ETI 024 | Split Step – Be Quick


Three R’s – ready read and then react.

Ready – feet spread, knees softly bent, weight on the balls of the feet

Read – as quickly as possible read the ball, see clearly is this ball coming to the forehand or backhand side

React – turn your shoulders and hips to the ball as quickly as possible.

The split step is your transition to ready from shot to shot during a rally.  But consider, baseball infielders wait in a ready position without a split step – would it work in tennis if we were ready but “hopped” less?

19 Comments

  • ben

    Reply Reply June 24, 2013

    What exactly is the split step? Demonstrate it, please.

    • Jim McLennan

      Reply Reply June 25, 2013

      Ben – scroll thru all the podcasts and you will see more – but this move occurs whenever the opponent makes contact – so like an infielder in baseball you could move quickly in any direction to the ball
      Jim

  • Skip

    Reply Reply June 24, 2013

    Hi Jim, Surprised yoy mentioned Murray, I often think if I jumped as high as he does on my return of serve my vision would be blurry for two games.. Just me I guess..

    • Jim McLennan

      Reply Reply June 24, 2013

      Perhaps – but watch his quickness about the court – as effortless as any of the best
      Jim

  • Will

    Reply Reply May 18, 2013

    It seems to me a lot of people at the club level are too early on their splits, meaning they split and then they decide where to go. At this point they almost need to do another split to get going quickly.

    The pros seem to split and use the split to get going quickly.
    The club players seem to split, land, think and then go. At this point the split was pointless.

    • Jim McLennan

      Reply Reply May 18, 2013

      Will – I agree on the timing of this thing – but as with most stuff in tennis – it is often easier said than done
      Jim

  • Szewai

    Reply Reply May 18, 2013

    It can help us more if you can include some demonstration

    • Jim McLennan

      Reply Reply May 18, 2013

      I will do more action in future podcasts – good idea – no worries

  • Stavroula

    Reply Reply May 18, 2013

    How could we quicker read the opponent and the incomming ball?

    • Jim McLennan

      Reply Reply May 18, 2013

      This has to do with your court positioning and the quality of your shot – there is no way to anticipate if the opponent is hitting deep and in control of the court – but you can react quicker if you find the depth first and then start to see when they are hitting late, or off balance – then the trick is to start a moment sooner to the part of the court you anticipate
      Jim

  • Prof Hunt

    Reply Reply May 17, 2013

    Morning Jim Another great bit of information, will watch the split from some top pros,
    Your English fan
    Steve

  • Shawn

    Reply Reply May 17, 2013

    Sorry Jim! I accidently posted my previous comment in the wrong place!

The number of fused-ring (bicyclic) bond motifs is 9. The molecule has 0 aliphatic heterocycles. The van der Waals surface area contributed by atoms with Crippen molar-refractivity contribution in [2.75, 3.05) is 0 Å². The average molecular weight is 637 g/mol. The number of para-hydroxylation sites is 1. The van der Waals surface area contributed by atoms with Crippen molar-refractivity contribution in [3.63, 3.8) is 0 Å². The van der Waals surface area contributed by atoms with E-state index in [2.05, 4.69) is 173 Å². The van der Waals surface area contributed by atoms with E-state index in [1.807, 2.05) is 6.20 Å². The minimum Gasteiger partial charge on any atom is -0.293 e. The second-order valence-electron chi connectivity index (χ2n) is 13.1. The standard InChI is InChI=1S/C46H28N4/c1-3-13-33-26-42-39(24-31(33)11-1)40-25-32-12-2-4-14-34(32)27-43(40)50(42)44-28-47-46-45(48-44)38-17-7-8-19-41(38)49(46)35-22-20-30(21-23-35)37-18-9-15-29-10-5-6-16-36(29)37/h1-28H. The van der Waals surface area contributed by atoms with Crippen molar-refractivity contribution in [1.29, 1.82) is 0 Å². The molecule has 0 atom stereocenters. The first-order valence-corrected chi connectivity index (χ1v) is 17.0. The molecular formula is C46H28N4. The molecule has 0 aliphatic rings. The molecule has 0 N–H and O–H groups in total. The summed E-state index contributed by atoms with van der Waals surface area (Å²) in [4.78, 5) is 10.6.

• Shawn

    Reply Reply May 17, 2013

    Hi Jim — Some instructors advocate hitting the two handed backhand like a forehand on the opposite side. So, for a righty, the two handed backhand would be hit like a lefty forehand.

    To do this the bottom hand on the grip does not pull very much;most of the work is done by the top hand on the grip. So, for a righty, the top left hand would use a forehand grip like the Eastern, the bottom right hand would use the Continental grip, and would generate little pull during the swing.

    As a practice drill to get a feel for this hit practice balls using the normal left hand forehand grip on top, but on the bottom, with the right hand, only grip the end of the grip with a few fingers, like with the middle, index and thumb.

    • Jim McLennan

      Reply Reply May 18, 2013

      Agassi said his two hander began with the right arm pulling and at impact the left hand carried the racquet thru – seems there are quite a few ways to hit this two handed stroke – but to me there was and is beauty in the one handed backhands of Rosewall, Laver, Hoad, Edberg and now Federer (certainly there are many more on this list)

  • jules

    Reply Reply May 17, 2013

    I note that it takes a higher level of fitness to be able to do a split step between every shot. I think that by doing it as often as one can, fitness will gradually improve.

    • Jim McLennan

      Reply Reply May 17, 2013

      Jules – perhaps, but do not over do it – I notice that many of the best movers have somehow the lightest if not lowest hop
      Jim

  • Shawn

    Reply Reply May 17, 2013

    Or, should baseball infielders also be taught to split step when the batter swings?

    • Jim McLennan

      Reply Reply May 17, 2013

      Shawn – I really have no idea – somehow I think baseball may have it right
      Jim

  • Dan MacTavish

    Reply Reply May 17, 2013

    Hi Jim, I really like your instructions, I find them helpful and I try to copy or apply and imitate them. I am a passionate 61 year old player and instructor. You do a good job Jim, in communicating, thank you, with great regard. Dan MacTavish.

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